7 Things Breastfeeding Women Are Told They Should (Or Shouldn’t) Do

7 Things Breastfeeding Women Are Told They Should (Or Shouldn’t) Do

Breastfeeding, although natural, is also a learned skill and can take some time to get the hang of.

Since breastfeeding doesn’t just fall into place for many women, support is very important as mothers weave their way through the early challenges of breastfeeding.

As if facing early breastfeeding challenges isn’t enough, many mothers also have to contend with the multitude of breastfeeding misconceptions that still exist. These misconceptions can make breastfeeding seem unduly tough or inconvenient.

7 Things Breastfeeding Women Are Told They Should (Or Shouldn’t) Do

So, if you are breastfeeding, be sure to seek answers to your questions from reputable sources such as International Board Certified Lactation Consultants, the Australian Breastfeeding Association or La Leche League.

Here are 7 things breastfeeding women are told they should or shouldn’t do; all of which are complete misconceptions.

#1: Don’t Eat Broccoli, Chocolate, Cheese, Spices, Oranges…

If you relied on Google and Facebook to determine what foods to avoid when breastfeeding, you would probably be left with next to nothing to eat.

The truth is there are generally no foods that breastfeeding mothers cannot eat. Following healthy diet principles as specified in leading health organisation guidelines such as the Australian dietary guidelines are appropriate.

The foods recommended for breastfeeding mothers to eat are the same as for non-breastfeeding women, although breastfeeding women are advised to eat a bit more!

Of course in the uncommon situation your baby has a medically confirmed food sensitivity, you may need to avoid eating certain foods.

#2: You Must Eat Lactation Cookies To Boost Your Supply

By far, the main driver of establishing and then maintaining a plentiful breastmilk supply is to have milk removed from your breasts well and often.

There is no need to eat anything in particular to make sufficient milk if you are eating well and enough calories.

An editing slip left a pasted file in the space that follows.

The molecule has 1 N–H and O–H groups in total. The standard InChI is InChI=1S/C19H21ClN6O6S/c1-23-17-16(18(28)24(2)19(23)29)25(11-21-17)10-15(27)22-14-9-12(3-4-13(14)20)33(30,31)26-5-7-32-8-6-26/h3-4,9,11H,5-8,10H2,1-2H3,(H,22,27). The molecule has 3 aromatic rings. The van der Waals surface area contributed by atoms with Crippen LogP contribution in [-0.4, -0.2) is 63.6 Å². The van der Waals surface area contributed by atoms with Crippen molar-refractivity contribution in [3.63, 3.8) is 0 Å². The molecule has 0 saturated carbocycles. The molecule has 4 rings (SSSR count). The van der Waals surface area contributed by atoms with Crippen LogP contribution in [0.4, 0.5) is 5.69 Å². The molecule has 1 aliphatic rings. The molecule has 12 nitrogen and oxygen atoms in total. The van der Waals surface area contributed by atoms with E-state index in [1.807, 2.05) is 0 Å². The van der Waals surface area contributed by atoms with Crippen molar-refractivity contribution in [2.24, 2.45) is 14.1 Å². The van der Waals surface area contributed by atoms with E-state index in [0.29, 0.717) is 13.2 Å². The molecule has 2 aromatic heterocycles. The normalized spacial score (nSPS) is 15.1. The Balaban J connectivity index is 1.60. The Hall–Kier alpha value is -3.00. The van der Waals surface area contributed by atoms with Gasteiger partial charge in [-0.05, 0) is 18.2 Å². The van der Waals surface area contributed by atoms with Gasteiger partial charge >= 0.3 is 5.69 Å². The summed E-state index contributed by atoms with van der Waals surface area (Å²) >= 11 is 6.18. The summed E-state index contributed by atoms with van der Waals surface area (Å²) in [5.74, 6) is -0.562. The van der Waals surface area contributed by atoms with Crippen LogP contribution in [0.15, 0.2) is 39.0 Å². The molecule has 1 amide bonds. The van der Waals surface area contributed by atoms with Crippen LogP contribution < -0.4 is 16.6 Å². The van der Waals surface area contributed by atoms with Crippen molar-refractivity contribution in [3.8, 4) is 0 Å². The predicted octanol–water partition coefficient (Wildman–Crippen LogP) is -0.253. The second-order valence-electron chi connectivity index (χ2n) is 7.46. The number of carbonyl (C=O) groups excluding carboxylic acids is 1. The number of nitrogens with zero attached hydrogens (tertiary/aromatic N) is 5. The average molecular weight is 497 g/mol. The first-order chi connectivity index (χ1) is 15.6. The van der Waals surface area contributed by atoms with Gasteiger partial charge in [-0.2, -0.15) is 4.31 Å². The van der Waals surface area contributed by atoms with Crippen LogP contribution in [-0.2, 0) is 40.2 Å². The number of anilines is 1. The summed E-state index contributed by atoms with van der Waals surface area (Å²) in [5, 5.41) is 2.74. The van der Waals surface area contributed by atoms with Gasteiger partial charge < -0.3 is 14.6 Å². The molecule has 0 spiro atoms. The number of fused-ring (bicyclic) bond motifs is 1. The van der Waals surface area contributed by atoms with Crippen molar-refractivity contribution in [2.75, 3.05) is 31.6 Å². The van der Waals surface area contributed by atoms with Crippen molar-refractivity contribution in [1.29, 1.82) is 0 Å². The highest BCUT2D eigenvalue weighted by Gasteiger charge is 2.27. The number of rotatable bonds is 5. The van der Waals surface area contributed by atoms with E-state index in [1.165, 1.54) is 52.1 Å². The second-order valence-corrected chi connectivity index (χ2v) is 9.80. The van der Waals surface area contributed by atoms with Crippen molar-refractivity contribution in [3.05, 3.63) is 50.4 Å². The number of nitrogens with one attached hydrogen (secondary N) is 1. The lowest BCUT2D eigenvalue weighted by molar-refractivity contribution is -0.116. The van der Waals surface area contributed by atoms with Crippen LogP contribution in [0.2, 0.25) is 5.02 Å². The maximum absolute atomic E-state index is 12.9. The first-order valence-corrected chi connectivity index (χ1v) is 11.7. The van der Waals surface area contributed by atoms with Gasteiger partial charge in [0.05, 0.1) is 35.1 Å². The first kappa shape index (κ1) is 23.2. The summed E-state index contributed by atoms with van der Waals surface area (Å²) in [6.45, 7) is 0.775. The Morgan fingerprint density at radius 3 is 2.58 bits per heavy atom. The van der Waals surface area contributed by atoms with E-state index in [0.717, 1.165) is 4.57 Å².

#3: You Can’t Let Your Baby Use You Like A Dummy

Western society really needs to get over this one. A dummy is actually an artificial nipple. In some cultures, dummies are unheard of. It really should be “Your baby is using that dummy like your breast!”

Children are little for such a short time and they really do need us! Breastfeeding is so much more than just food. It’s also nurturing, providing a place of comfort, protection, closeness, familiarity, warmth etc.

Children’s emotional needs are every bit as important as their physical needs. So next time your baby wants to breastfeed, for whatever reason, know you’re doing a wonderful thing.

You might like to read more about dummies in Can Pacifiers Help Breastfeeding? and “Your Baby Is Using You Like A Dummy!” — Is She Really?

#4: You Need To Schedule Feeds

How much milk you make is determined by how well and often milk is removed from your breasts. In order for your breastmilk supply to meet your individual baby’s needs, it’s important for your baby to be fed according to her need. This means feeding your baby when she is showing feeding cues.

In contrast, scheduling and restricting a baby’s feeds can result in a low milk supply. Check out How Often Should I Feed My Breastfed Baby and Baby Hunger Cues – How To Tell If Your Baby Is Hungry to find out more.